### Create a StudySoup account

#### Be part of our community, it's free to join!

Already have a StudySoup account? Login here

# IntroductiontoBusinessStatistics STAT201

Drexel

GPA 3.77

### View Full Document

## 13

## 0

## Popular in Course

## Popular in Business

This 90 page Class Notes was uploaded by Theresia Dare on Wednesday September 23, 2015. The Class Notes belongs to STAT201 at Drexel University taught by Staff in Fall. Since its upload, it has received 13 views. For similar materials see /class/212423/stat201-drexel-university in Business at Drexel University.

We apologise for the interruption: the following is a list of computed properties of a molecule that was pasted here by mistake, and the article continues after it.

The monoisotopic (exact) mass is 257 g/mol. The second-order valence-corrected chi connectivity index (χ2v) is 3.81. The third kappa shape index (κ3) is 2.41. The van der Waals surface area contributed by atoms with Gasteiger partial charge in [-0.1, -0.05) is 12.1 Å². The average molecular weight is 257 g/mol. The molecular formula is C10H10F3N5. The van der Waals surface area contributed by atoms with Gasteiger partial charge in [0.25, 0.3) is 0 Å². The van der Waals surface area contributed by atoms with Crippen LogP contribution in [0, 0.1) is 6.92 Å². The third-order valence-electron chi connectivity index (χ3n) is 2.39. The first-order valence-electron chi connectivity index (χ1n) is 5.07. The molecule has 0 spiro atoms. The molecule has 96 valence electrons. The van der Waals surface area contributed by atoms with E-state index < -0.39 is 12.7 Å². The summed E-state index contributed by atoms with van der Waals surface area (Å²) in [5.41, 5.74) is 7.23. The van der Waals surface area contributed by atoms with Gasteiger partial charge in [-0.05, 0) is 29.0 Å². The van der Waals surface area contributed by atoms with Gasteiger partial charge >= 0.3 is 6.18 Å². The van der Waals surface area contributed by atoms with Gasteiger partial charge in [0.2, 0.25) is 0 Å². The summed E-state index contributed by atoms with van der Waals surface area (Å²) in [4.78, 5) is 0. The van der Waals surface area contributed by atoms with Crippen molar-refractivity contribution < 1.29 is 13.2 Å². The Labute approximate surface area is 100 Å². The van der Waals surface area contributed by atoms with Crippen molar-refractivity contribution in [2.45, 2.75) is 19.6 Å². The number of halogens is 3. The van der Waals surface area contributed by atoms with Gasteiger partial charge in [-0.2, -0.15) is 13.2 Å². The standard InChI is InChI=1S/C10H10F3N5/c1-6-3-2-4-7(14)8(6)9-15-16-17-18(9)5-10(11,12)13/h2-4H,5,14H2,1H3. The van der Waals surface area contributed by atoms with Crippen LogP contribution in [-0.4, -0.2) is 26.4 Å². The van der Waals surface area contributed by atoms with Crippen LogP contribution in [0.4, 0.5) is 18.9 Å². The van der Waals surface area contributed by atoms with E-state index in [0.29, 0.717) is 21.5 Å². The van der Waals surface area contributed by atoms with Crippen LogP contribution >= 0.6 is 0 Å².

## Reviews for IntroductiontoBusinessStatistics

### What is Karma?

#### Karma is the currency of StudySoup.

#### You can buy or earn more Karma at anytime and redeem it for class notes, study guides, flashcards, and more!

Date Created: 09/23/15